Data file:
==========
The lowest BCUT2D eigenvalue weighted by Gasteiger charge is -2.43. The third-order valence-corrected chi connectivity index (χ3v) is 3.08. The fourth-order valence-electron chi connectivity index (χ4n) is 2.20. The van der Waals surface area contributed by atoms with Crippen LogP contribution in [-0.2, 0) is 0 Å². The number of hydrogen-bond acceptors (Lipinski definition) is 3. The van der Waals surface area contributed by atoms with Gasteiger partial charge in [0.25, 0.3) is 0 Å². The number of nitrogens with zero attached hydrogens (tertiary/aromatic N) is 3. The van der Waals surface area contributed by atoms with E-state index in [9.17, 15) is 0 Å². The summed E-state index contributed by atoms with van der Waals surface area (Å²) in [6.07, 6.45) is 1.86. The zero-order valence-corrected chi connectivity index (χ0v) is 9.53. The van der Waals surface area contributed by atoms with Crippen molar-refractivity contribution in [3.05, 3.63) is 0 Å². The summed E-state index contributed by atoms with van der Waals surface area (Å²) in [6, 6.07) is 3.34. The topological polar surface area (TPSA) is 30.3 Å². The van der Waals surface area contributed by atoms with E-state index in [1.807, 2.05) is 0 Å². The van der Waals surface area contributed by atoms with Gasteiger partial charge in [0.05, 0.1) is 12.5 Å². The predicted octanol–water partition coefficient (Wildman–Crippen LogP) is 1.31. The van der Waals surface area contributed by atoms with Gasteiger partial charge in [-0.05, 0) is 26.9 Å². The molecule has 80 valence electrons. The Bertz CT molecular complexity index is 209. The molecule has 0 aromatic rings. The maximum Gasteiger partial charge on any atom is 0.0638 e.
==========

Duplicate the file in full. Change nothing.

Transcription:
The lowest BCUT2D eigenvalue weighted by Gasteiger charge is -2.43. The third-order valence-corrected chi connectivity index (χ3v) is 3.08. The fourth-order valence-electron chi connectivity index (χ4n) is 2.20. The van der Waals surface area contributed by atoms with Crippen LogP contribution in [-0.2, 0) is 0 Å². The number of hydrogen-bond acceptors (Lipinski definition) is 3. The van der Waals surface area contributed by atoms with Gasteiger partial charge in [0.25, 0.3) is 0 Å². The number of nitrogens with zero attached hydrogens (tertiary/aromatic N) is 3. The van der Waals surface area contributed by atoms with E-state index in [9.17, 15) is 0 Å². The summed E-state index contributed by atoms with van der Waals surface area (Å²) in [6.07, 6.45) is 1.86. The zero-order valence-corrected chi connectivity index (χ0v) is 9.53. The van der Waals surface area contributed by atoms with Crippen molar-refractivity contribution in [3.05, 3.63) is 0 Å². The summed E-state index contributed by atoms with van der Waals surface area (Å²) in [6, 6.07) is 3.34. The topological polar surface area (TPSA) is 30.3 Å². The van der Waals surface area contributed by atoms with E-state index in [1.807, 2.05) is 0 Å². The van der Waals surface area contributed by atoms with Gasteiger partial charge in [0.05, 0.1) is 12.5 Å². The predicted octanol–water partition coefficient (Wildman–Crippen LogP) is 1.31. The van der Waals surface area contributed by atoms with Gasteiger partial charge in [-0.05, 0) is 26.9 Å². The molecule has 80 valence electrons. The Bertz CT molecular complexity index is 209. The molecule has 0 aromatic rings. The maximum Gasteiger partial charge on any atom is 0.0638 e.